The most important and often the hardest part of allyship is standing in solidarity with the oppressed because this can lead to a certain amount of risk for the ally. However, in today’s age of cell phones and social media, white parents can teach their kids to be allies to their peers of color in ways that are more effective (and easier) than they’ve ever been before. Kids just have to remember three things: Be witnesses, get receipts and spread the word.
Be a witness
One recent example of allyship in the form of witnessing was the aforementioned Starbucks incident in which two Black men were removed from the coffee shop simply because they were in the coffee shop (supposedly “loitering”). In response to the un-called-for arrests, several white people spoke up, gave witness statements and explained to authorities that the Black men had done nothing wrong — and weren’t even in the restaurant long. By standing up and speaking up as witnesses, these white customers were able to sway the cops to release the men. Furthermore, their outcry caused the story to go viral and get the attention of the head of the multibillion-dollar company.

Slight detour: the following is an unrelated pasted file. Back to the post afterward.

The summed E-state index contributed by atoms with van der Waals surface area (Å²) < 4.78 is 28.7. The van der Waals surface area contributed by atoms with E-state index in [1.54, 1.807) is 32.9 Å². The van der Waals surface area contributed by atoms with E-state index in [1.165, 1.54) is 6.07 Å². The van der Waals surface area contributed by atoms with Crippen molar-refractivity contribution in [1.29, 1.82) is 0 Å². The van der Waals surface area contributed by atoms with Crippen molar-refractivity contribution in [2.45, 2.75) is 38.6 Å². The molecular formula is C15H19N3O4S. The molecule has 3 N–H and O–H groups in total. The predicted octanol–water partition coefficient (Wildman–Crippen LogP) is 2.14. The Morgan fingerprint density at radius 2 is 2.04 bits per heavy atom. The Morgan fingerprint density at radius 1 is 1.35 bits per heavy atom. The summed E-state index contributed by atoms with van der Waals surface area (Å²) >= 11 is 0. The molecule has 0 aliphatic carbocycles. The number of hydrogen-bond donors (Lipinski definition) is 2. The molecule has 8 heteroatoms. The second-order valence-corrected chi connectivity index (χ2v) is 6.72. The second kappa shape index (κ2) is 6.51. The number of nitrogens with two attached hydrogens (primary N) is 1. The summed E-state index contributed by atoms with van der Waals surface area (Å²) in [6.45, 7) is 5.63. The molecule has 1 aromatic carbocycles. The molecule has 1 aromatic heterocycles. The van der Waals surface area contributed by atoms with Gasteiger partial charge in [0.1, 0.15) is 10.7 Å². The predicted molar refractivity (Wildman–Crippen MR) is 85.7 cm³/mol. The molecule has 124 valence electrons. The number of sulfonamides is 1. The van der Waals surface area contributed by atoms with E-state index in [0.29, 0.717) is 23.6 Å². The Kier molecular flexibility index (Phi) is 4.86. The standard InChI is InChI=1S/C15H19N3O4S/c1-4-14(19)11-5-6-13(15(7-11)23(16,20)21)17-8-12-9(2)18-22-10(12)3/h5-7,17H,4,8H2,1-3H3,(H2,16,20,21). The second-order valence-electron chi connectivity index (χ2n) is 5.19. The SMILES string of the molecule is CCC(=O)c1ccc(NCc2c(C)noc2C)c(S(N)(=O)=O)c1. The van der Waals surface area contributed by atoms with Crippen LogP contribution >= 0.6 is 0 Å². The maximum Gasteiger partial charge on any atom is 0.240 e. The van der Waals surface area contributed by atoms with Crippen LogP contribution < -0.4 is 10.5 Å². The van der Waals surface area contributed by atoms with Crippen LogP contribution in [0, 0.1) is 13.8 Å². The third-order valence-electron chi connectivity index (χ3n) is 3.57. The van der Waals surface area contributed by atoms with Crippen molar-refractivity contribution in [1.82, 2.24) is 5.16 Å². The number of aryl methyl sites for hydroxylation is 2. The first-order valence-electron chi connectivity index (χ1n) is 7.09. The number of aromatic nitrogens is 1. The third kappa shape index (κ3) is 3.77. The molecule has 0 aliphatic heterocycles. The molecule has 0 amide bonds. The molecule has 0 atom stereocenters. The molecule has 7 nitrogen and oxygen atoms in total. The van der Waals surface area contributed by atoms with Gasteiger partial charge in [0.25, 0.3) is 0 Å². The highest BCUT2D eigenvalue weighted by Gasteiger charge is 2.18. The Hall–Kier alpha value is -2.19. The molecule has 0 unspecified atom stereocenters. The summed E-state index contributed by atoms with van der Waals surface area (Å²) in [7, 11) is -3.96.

Why does this work? Plenty of people of color will give you endless accounts of having their ideas and voices ignored until a white person speaks up on their behalf or with the same ideas. In our society, the white voice is considered more credible and is thus more powerful. That is the privilege of whiteness. It’s not anyone’s fault, but rather a consequence of living in a country with a racist history. Having privilege is a fact, and it can be used to aid in allyship.
I don’t mean literal slips of paper from a register (unless that is vital to proving your story, in which case go for it). By “receipts,” I mean proof of the story. These days, a video is the most common form of receipt or documentation that something happened. After all, the world would never have known about George Floyd or Philando Castile or Eric Garner or countless others without cell phone videos.